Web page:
There are some findings that challenge the hypothesis that uric acid may have a role in AKI. First, most of the clinical studies have involved small numbers of patients, and hence randomized, placebo-controlled, double-blind studies are indicated. Second, there are also studies suggesting that uric acid may be a biomarker for xanthine oxidase activity, and it is the xanthine oxidase that is driving the disease through its ability to produce oxidants [93], [94]. Indeed, some authors believe soluble uric acid may be beneficial as it can function as an antioxidant [87], [94]. However, the reaction of uric acid with peroxynitrite generates radicals and alkylating species [88], [95], [96]. Several large genetic studies also could not link genetic polymorphisms that raise uric acid with hypertension or diabetes [97], [98], while others have found such associations [99], [100], [101], [102].

Conclusions

In summary, there is mounting evidence that uric acid is a potential causative agent in AKI. Indeed, a large retrospective study of hospitalized patients with cardiovascular, hematology/oncology, infectious disease, gastrointestinal and respiratory disorders, recently reported a linear relationship between serum uric acid level and the development of dialysis-dependent AKI during hospitalization (odds ratio for SUA > 9.4 mg/dL was 1.79; CI = 1.13–2.82) [103]. Uric acid may increase the risk for AKI via both systemic effects of hyperuricemia and local effects due to crystalline and noncrystalline effects of urinary uric acid on tubules. Given the laudable goal for reducing mortality from AKI, more studies are needed to assess whether lowering uric acid can prevent or treat AKI. Indeed, a variety of studies are underway (Table 1).

Table 1
Clinical trials of the effect of uric acid in acute kidney injury (AKI) and chronic kidney disease (CKD).

Financial disclosure

Dr. Johnson and Dr. Lanaspa are listed as an inventors on patents and patent applications related to uric acid and metabolic diseases. Dr. Johnson also has shared with XORT therapeutics that is developing novel inhibitors of xanthine oxidase. All of the authors have no financial disclosures.

Conflict of Interest

The authors have declared no conflict of interest.

Compliance with Ethics Requirements

This is a review and Ethical approval is not needed.

Biographies

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Kai Hahn is the head physician of a privately owned dialysis unit and medical practice for Nephrology, hypertensiology and post-transplant care in Dortmund, Germany, since 1997. He is an internist and nephrologist with particular scientific interest in CKD-MBD, diabetic nephropathy, uric acid and secondary hypertension.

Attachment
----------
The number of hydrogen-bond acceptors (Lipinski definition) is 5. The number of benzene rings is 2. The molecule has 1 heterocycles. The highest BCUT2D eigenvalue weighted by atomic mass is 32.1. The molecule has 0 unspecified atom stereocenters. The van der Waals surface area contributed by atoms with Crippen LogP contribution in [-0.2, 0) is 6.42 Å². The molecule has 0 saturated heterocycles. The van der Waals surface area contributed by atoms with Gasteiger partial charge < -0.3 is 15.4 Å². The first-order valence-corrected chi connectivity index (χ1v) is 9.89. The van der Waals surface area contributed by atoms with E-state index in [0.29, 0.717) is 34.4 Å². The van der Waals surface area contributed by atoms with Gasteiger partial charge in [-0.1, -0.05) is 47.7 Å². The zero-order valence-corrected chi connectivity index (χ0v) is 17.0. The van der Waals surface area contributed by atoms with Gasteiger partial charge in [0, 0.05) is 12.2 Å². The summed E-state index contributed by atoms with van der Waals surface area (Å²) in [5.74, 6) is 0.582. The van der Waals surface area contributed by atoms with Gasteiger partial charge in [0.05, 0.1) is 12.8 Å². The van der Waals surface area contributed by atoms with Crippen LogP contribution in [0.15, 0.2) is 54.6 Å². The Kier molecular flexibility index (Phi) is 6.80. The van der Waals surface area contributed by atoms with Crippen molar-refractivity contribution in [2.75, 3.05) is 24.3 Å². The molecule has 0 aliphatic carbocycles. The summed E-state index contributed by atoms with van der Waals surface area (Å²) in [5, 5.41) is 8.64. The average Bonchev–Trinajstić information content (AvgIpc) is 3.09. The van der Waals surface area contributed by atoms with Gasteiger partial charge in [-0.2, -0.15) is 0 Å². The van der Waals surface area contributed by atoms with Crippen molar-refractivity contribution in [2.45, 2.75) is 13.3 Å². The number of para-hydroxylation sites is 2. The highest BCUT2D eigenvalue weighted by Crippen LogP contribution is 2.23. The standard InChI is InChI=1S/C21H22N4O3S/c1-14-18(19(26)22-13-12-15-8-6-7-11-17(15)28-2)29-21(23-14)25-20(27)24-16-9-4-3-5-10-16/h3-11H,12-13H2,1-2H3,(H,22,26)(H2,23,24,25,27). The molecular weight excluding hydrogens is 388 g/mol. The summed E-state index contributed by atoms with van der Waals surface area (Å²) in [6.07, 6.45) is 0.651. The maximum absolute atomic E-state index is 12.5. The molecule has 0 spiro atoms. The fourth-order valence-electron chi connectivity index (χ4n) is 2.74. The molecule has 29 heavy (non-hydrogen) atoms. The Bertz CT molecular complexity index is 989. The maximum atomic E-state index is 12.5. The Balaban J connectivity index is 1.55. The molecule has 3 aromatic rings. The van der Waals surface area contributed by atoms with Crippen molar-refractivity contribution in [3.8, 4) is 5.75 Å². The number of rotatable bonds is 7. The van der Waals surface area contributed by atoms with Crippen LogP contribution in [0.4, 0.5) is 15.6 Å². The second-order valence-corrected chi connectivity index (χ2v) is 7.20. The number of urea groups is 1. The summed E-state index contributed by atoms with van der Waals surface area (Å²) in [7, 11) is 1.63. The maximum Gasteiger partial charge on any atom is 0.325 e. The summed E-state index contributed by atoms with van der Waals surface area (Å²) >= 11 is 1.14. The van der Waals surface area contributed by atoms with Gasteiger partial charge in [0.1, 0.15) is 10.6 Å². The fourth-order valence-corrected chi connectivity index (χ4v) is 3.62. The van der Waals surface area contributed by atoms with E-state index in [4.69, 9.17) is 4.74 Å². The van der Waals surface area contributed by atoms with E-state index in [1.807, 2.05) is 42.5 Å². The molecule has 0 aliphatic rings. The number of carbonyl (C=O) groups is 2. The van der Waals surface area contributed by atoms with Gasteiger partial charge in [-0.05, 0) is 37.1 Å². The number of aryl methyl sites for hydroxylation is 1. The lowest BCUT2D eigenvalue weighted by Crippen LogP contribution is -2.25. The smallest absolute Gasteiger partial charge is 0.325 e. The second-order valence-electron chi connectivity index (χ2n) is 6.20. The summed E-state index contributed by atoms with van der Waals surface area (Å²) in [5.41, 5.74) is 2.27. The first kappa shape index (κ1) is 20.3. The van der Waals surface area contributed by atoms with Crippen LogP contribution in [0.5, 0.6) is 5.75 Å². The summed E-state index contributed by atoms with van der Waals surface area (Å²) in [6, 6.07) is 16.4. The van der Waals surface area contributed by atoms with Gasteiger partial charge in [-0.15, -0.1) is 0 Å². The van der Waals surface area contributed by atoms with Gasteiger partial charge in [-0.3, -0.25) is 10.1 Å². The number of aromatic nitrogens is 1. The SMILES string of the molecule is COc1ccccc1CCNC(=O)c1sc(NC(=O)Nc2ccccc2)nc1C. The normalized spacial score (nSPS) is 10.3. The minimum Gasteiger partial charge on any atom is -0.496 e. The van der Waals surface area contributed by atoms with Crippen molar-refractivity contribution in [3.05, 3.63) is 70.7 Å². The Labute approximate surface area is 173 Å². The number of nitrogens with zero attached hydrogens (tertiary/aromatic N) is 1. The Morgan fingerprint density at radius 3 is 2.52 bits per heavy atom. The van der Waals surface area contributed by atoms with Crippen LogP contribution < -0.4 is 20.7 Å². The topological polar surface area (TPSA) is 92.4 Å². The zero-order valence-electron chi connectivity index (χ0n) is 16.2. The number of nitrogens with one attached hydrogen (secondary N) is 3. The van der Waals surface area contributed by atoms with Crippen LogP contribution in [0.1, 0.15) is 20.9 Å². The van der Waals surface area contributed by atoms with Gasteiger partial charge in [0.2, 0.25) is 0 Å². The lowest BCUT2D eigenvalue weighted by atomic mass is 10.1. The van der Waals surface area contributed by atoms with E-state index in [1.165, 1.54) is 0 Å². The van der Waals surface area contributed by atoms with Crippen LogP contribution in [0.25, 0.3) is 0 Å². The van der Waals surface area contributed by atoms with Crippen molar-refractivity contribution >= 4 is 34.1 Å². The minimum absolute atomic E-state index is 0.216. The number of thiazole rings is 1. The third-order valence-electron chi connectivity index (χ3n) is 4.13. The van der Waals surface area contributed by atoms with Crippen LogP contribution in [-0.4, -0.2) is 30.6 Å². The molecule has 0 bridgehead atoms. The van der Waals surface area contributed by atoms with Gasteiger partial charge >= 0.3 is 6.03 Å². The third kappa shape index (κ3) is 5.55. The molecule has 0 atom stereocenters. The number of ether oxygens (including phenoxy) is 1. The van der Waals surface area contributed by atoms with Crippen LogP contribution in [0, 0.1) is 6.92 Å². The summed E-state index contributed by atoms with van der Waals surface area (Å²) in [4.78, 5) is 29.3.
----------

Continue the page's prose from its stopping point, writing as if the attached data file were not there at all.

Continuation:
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Mehmet Kanbay is working as Professor, Department of Medicine, Division of Nephrology, Koc University School of Medicine, Istanbul, Turkey. His area of Research includes Mineral Bone Disorders in Chronic Kidney Diseases, Cardiovascular Diseases, Diabetic Nephropathy, Uric Acid in Kidney & Cardiovascular Diseases, and Anemia in Kidney Diseases, Hypertension, and Inflammation in Chronic Kidney Disease.

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Miguel A. Lanaspa (DVM, PhD) is an Assistant Professor of Medicine at the University of Colorado. His research focuses on two main areas of interest, the role of fructose and other sugars in the development and progression of metabolic syndrome and kidney disease; and the effect of hypertonicity and dehydration in the progression of chronic kidney disease (CKD), in particular in the new epidemic of non-traditional CKD occurring in Central America and other parts of the globe known as Mesoamerican Nephropathy. He holds a K01 and an R03 award from the National Institutes of health (NIH) on the deleterious role of endogenously produced sugars in different models of acute kidney injury (AKI) including ischemia-reperfusion and induced by hyperosmolar radiocontrast agents and recently, he received two R01 awards on studies characterizing the effects of fructose blockade in hereditary fructose intolerance as well as on the role of non-caloric dietary salt in promoting leptin resistance, hypertension, metabolic syndrome and kidney disease. His studies, funded also by the Departments of Defense (DOD) and Veteran Affairs (VA) as well as by La Isla Foundation try to ascertain the cross talk between sugar and osmolality in dehydrating states in the regulation of vasopressin production, secretion and interaction with V1a, V1b and V2 receptors during the progression of kidney disease and metabolic diseases.

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Richard J. Johnson, M.D. is the Tomas Berl Professor of Medicine and the Chief of the Renal Division and Hypertension at the University of Colorado since 2008. He is a nephrologist whose research, which has been funded by the National Institutes of Health, has focused on glomerular injury and hepatitis C associated MPGN, diabetic nephropathy, and the role of sugar (especially fructose) and uric acid in metabolic syndrome and kidney disease.

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Ejaz is a Professor of Medicine at the University of Florida, Gainesville, USA.

Footnotes

Peer review under responsibility of Cairo University.

figure fx1